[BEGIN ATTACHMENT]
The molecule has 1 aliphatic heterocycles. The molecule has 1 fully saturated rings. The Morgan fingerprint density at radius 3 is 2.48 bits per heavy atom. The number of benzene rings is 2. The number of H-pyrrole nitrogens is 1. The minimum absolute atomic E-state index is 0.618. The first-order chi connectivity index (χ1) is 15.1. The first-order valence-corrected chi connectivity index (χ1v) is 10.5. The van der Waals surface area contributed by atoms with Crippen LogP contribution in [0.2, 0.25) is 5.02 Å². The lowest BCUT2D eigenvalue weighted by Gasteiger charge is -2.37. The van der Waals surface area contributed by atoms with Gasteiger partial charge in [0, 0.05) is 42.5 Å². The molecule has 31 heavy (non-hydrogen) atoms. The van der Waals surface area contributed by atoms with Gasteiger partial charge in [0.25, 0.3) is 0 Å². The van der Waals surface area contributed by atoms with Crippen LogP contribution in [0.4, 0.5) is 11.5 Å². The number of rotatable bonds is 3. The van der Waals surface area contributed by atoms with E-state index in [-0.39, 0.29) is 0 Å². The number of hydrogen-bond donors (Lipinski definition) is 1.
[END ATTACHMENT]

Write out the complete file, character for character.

The molecule has 1 aliphatic heterocycles. The molecule has 1 fully saturated rings. The Morgan fingerprint density at radius 3 is 2.48 bits per heavy atom. The number of benzene rings is 2. The number of H-pyrrole nitrogens is 1. The minimum absolute atomic E-state index is 0.618. The first-order chi connectivity index (χ1) is 15.1. The first-order valence-corrected chi connectivity index (χ1v) is 10.5. The van der Waals surface area contributed by atoms with Crippen LogP contribution in [0.2, 0.25) is 5.02 Å². The lowest BCUT2D eigenvalue weighted by Gasteiger charge is -2.37. The van der Waals surface area contributed by atoms with Gasteiger partial charge in [0, 0.05) is 42.5 Å². The molecule has 31 heavy (non-hydrogen) atoms. The van der Waals surface area contributed by atoms with Gasteiger partial charge in [0.25, 0.3) is 0 Å². The van der Waals surface area contributed by atoms with Crippen LogP contribution in [0.4, 0.5) is 11.5 Å². The number of rotatable bonds is 3. The van der Waals surface area contributed by atoms with E-state index in [-0.39, 0.29) is 0 Å². The number of hydrogen-bond donors (Lipinski definition) is 1.